• nltk: natural language processing toolkit for Python, containing bag-of-words model, tokenizer, stemmers, chunker, lemmatizers, part-of-speech taggers etc.
  • gensim: a useful natural language processing package useful for topic modeling, word-embedding, latent semantic indexing etc., running in a fast fashion
  • shorttext: text mining package good for handling short sentences, that provide high-level routines for training neural network classifiers, or generating feature represented by topic models or autoencodings.
  • spacy: industrial standard for natural language processing common tools


I can probably list more, but I think I covered most of them. If you do not find something useful, it is probably time for you to write a brand new package.

Document-Term Matrix: Text Mining in R and Python

In text mining, it is important to create the document-term matrix (DTM) of the corpus we are interested in. A DTM is basically a matrix, with documents designated by rows and words by columns, that the elements are the counts or the weights (usually by tf-idf). Subsequent analysis is usually based creatively on DTM.

Exploring with DTM therefore becomes an important issues with a good text-mining tool. How do we perform exploratory data analysis on DTM using R and Python? We will demonstrate it using the data set of U. S. Presidents’ Inaugural Address, preprocessed, and can be downloaded here.

R: textmineR

In R, we can use the package textmineR, which has been in introduced in a previous post. Together with other packages such as dplyr (for tidy data analysis) and snowBall (for stemming), load all of them at the beginning:


Load the datasets:

usprez.df<- read.csv('inaugural.csv', stringsAsFactors = FALSE)

Then we create the DTM, while we remove all digits and punctuations, make all letters lowercase, and stem all words using Porter stemmer.

dtm<- CreateDtm(usprez.df$speech,
                doc_names = usprez.df$yrprez,
                ngram_window = c(1, 1),
                lower = TRUE,
                remove_punctuation = TRUE,
                remove_numbers = TRUE,
                stem_lemma_function = wordStem)

Then defining a set of functions:

get.doc.tokens<- function(dtm, docid)
  dtm[docid, ] %>% %>% rename(count=".") %>%
  mutate(token=row.names(.)) %>% arrange(-count)

get.token.occurrences<- function(dtm, token)
  dtm[, token] %>% %>% rename(count=".") %>%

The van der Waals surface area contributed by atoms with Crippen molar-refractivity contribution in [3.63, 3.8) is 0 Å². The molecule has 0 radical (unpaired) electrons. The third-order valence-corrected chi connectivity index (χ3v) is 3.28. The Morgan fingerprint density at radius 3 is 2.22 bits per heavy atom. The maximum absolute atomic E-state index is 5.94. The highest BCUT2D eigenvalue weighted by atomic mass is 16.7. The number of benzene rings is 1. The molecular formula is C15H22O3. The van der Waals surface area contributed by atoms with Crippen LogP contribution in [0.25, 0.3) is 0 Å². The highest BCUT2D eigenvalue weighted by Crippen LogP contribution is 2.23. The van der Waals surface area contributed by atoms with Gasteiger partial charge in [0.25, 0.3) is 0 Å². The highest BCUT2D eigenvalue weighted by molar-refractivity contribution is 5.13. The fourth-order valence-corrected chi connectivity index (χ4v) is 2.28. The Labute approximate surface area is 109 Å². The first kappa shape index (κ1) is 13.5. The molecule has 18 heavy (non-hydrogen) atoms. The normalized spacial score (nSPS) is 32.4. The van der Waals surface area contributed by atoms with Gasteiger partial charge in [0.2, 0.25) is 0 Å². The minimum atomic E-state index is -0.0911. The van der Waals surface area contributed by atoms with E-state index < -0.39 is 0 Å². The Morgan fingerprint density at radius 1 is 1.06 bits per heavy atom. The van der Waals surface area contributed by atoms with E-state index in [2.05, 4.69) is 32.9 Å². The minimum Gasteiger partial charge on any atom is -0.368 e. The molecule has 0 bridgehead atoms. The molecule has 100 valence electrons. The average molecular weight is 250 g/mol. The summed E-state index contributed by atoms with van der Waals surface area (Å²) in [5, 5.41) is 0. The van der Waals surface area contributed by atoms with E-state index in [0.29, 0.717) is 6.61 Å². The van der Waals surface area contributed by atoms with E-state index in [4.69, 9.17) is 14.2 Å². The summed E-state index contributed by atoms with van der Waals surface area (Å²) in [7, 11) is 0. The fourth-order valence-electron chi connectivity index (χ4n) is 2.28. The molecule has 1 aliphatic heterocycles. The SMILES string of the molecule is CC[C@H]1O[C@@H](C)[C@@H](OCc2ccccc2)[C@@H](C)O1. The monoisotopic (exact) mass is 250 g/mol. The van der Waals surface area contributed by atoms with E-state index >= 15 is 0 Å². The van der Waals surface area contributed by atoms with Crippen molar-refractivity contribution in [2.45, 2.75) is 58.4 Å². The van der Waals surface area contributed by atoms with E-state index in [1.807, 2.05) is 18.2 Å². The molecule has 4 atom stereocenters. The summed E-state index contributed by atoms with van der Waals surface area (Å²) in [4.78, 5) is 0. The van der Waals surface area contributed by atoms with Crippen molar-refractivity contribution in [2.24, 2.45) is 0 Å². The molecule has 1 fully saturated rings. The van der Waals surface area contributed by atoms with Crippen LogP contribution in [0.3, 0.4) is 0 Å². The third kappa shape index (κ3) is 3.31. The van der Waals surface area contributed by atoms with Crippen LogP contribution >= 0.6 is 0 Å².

mutate(token=row.names(.)) %>% arrange(-count)<- function(dtm, token) dtm[, token] %>% sum

get.doc.freq<- function(dtm, token)
  dtm[, token] %>% %>% rename(count=".") %>%
  filter(count>0) %>% pull(count) %>% length

Then we can happily extract information. For example, if we want to get the top-most common words in 2009’s Obama’s speech, enter:

dtm %>% get.doc.tokens('2009-Obama') %>% head(10)

Or which speeches have the word “change”: (but need to stem the word before extraction)

dtm %>% get.token.occurrences(wordStem('change')) %>% head(10)

You can also get the total number of occurrence of the words by:

dtm %>% get.doc.freq(wordStem('change'))   # gives 28

Python: shorttext

In Python, similar things can be done using the package shorttext, described in a previous post. It uses other packages such as pandas and stemming. Load all packages first:

import shorttext
import numpy as np
import pandas as pd
from stemming.porter import stem

import re

And define the preprocessing pipelines:

pipeline = [lambda s: re.sub('[^\w\s]', '', s),
            lambda s: re.sub('[\d]', '', s),
            lambda s: s.lower(),
            lambda s: ' '.join(map(stem, shorttext.utils.tokenize(s)))
txtpreproceesor = shorttext.utils.text_preprocessor(pipeline)

The function <code>txtpreprocessor</code> above perform the functions we talked about in R.

Load the dataset:

usprezdf = pd.read_csv('inaugural.csv')

The corpus needs to be preprocessed before putting into the DTM:

docids = list(usprezdf['yrprez'])    # defining document IDs
corpus = [txtpreproceesor(speech).split(' ') for speech in usprezdf['speech']]

Then create the DTM:

dtm = shorttext.utils.DocumentTermMatrix(corpus, docids=docids, tfidf=False)

Then we do the same thing as we have done above. To get the top-most common words in 2009’s Obama’s speech, enter: